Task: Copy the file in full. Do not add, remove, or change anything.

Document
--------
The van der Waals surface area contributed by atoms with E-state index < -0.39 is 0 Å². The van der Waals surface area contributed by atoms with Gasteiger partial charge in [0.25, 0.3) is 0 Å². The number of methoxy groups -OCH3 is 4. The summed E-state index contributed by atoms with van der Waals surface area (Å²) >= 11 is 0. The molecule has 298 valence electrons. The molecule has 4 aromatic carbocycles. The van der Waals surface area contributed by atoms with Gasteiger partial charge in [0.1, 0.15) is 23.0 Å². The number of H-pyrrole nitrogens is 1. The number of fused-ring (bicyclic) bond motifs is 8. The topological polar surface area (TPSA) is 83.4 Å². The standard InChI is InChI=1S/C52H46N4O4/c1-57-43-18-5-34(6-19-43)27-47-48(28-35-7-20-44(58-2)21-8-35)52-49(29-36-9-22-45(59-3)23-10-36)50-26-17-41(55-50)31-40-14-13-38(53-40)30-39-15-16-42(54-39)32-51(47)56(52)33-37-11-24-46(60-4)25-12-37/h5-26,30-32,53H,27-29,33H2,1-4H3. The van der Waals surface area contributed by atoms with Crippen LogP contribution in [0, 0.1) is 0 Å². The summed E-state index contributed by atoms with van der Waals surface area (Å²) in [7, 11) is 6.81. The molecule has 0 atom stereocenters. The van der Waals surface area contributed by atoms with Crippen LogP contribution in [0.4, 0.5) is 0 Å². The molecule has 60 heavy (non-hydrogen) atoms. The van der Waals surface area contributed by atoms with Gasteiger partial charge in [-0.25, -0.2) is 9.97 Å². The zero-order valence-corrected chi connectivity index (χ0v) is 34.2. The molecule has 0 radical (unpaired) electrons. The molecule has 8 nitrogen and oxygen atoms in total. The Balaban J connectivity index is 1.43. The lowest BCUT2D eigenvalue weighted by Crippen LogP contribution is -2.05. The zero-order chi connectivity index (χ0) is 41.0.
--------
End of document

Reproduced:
The van der Waals surface area contributed by atoms with E-state index < -0.39 is 0 Å². The van der Waals surface area contributed by atoms with Gasteiger partial charge in [0.25, 0.3) is 0 Å². The number of methoxy groups -OCH3 is 4. The summed E-state index contributed by atoms with van der Waals surface area (Å²) >= 11 is 0. The molecule has 298 valence electrons. The molecule has 4 aromatic carbocycles. The van der Waals surface area contributed by atoms with Gasteiger partial charge in [0.1, 0.15) is 23.0 Å². The number of H-pyrrole nitrogens is 1. The number of fused-ring (bicyclic) bond motifs is 8. The topological polar surface area (TPSA) is 83.4 Å². The standard InChI is InChI=1S/C52H46N4O4/c1-57-43-18-5-34(6-19-43)27-47-48(28-35-7-20-44(58-2)21-8-35)52-49(29-36-9-22-45(59-3)23-10-36)50-26-17-41(55-50)31-40-14-13-38(53-40)30-39-15-16-42(54-39)32-51(47)56(52)33-37-11-24-46(60-4)25-12-37/h5-26,30-32,53H,27-29,33H2,1-4H3. The van der Waals surface area contributed by atoms with Crippen LogP contribution in [0, 0.1) is 0 Å². The summed E-state index contributed by atoms with van der Waals surface area (Å²) in [7, 11) is 6.81. The molecule has 0 atom stereocenters. The van der Waals surface area contributed by atoms with Crippen LogP contribution in [0.4, 0.5) is 0 Å². The molecule has 60 heavy (non-hydrogen) atoms. The van der Waals surface area contributed by atoms with Gasteiger partial charge in [-0.25, -0.2) is 9.97 Å². The zero-order valence-corrected chi connectivity index (χ0v) is 34.2. The molecule has 0 radical (unpaired) electrons. The molecule has 8 nitrogen and oxygen atoms in total. The Balaban J connectivity index is 1.43. The lowest BCUT2D eigenvalue weighted by Crippen LogP contribution is -2.05. The zero-order chi connectivity index (χ0) is 41.0.